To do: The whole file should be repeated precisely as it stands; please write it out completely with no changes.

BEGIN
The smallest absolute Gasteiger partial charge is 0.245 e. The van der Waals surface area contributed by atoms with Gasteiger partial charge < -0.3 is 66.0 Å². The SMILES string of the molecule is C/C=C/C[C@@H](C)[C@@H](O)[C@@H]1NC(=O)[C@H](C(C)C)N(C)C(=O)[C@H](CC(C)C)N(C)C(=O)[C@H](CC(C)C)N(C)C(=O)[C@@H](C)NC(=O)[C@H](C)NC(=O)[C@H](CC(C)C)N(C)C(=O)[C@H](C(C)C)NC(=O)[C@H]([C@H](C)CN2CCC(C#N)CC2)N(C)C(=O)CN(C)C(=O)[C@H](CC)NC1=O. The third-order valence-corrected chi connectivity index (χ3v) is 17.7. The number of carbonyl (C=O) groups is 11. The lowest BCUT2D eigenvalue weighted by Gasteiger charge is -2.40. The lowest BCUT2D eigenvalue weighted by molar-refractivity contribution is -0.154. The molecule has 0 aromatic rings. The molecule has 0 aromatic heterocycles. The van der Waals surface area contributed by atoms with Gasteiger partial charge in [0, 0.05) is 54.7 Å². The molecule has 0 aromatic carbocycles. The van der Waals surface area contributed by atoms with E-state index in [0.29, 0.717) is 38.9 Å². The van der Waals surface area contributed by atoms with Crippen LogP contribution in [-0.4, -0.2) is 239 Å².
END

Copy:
The smallest absolute Gasteiger partial charge is 0.245 e. The van der Waals surface area contributed by atoms with Gasteiger partial charge < -0.3 is 66.0 Å². The SMILES string of the molecule is C/C=C/C[C@@H](C)[C@@H](O)[C@@H]1NC(=O)[C@H](C(C)C)N(C)C(=O)[C@H](CC(C)C)N(C)C(=O)[C@H](CC(C)C)N(C)C(=O)[C@@H](C)NC(=O)[C@H](C)NC(=O)[C@H](CC(C)C)N(C)C(=O)[C@H](C(C)C)NC(=O)[C@H]([C@H](C)CN2CCC(C#N)CC2)N(C)C(=O)CN(C)C(=O)[C@H](CC)NC1=O. The third-order valence-corrected chi connectivity index (χ3v) is 17.7. The number of carbonyl (C=O) groups is 11. The lowest BCUT2D eigenvalue weighted by Gasteiger charge is -2.40. The lowest BCUT2D eigenvalue weighted by molar-refractivity contribution is -0.154. The molecule has 0 aromatic rings. The molecule has 0 aromatic heterocycles. The van der Waals surface area contributed by atoms with Gasteiger partial charge in [0, 0.05) is 54.7 Å². The molecule has 0 aromatic carbocycles. The van der Waals surface area contributed by atoms with E-state index in [0.29, 0.717) is 38.9 Å². The van der Waals surface area contributed by atoms with Crippen LogP contribution in [-0.4, -0.2) is 239 Å².